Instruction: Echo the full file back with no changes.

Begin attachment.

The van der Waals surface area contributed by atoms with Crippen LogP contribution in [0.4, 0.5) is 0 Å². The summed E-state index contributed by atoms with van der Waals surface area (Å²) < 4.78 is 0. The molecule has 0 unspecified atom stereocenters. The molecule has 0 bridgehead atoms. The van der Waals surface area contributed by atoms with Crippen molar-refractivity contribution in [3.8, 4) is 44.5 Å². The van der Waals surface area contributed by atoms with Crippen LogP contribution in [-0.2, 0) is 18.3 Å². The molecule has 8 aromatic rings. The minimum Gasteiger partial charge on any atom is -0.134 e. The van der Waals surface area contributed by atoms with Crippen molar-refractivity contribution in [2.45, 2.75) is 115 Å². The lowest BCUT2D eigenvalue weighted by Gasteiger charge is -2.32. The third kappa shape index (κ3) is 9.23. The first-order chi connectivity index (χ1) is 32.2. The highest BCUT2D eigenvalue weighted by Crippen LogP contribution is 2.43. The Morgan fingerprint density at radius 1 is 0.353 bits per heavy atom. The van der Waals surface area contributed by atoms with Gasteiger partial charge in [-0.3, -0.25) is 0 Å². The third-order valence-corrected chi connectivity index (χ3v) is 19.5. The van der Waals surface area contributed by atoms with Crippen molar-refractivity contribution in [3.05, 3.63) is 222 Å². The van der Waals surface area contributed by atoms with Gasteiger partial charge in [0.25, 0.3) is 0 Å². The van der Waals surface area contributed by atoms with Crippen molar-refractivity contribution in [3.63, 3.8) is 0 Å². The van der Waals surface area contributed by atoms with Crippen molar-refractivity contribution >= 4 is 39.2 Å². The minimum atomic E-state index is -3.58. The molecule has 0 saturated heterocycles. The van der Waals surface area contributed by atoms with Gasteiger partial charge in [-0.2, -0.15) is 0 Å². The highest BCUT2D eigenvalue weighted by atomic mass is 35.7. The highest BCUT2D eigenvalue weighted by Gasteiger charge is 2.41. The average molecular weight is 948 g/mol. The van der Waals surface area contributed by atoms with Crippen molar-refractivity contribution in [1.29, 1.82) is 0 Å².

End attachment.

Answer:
The van der Waals surface area contributed by atoms with Crippen LogP contribution in [0.4, 0.5) is 0 Å². The summed E-state index contributed by atoms with van der Waals surface area (Å²) < 4.78 is 0. The molecule has 0 unspecified atom stereocenters. The molecule has 0 bridgehead atoms. The van der Waals surface area contributed by atoms with Crippen molar-refractivity contribution in [3.8, 4) is 44.5 Å². The van der Waals surface area contributed by atoms with Crippen LogP contribution in [-0.2, 0) is 18.3 Å². The molecule has 8 aromatic rings. The minimum Gasteiger partial charge on any atom is -0.134 e. The van der Waals surface area contributed by atoms with Crippen molar-refractivity contribution in [2.45, 2.75) is 115 Å². The lowest BCUT2D eigenvalue weighted by Gasteiger charge is -2.32. The third kappa shape index (κ3) is 9.23. The first-order chi connectivity index (χ1) is 32.2. The highest BCUT2D eigenvalue weighted by Crippen LogP contribution is 2.43. The Morgan fingerprint density at radius 1 is 0.353 bits per heavy atom. The van der Waals surface area contributed by atoms with Gasteiger partial charge in [-0.3, -0.25) is 0 Å². The third-order valence-corrected chi connectivity index (χ3v) is 19.5. The van der Waals surface area contributed by atoms with Crippen molar-refractivity contribution in [3.05, 3.63) is 222 Å². The van der Waals surface area contributed by atoms with Gasteiger partial charge in [0.25, 0.3) is 0 Å². The van der Waals surface area contributed by atoms with Crippen molar-refractivity contribution in [3.63, 3.8) is 0 Å². The van der Waals surface area contributed by atoms with Crippen molar-refractivity contribution >= 4 is 39.2 Å². The minimum atomic E-state index is -3.58. The molecule has 0 saturated heterocycles. The van der Waals surface area contributed by atoms with Gasteiger partial charge in [-0.2, -0.15) is 0 Å². The highest BCUT2D eigenvalue weighted by atomic mass is 35.7. The highest BCUT2D eigenvalue weighted by Gasteiger charge is 2.41. The average molecular weight is 948 g/mol. The van der Waals surface area contributed by atoms with Crippen molar-refractivity contribution in [1.29, 1.82) is 0 Å².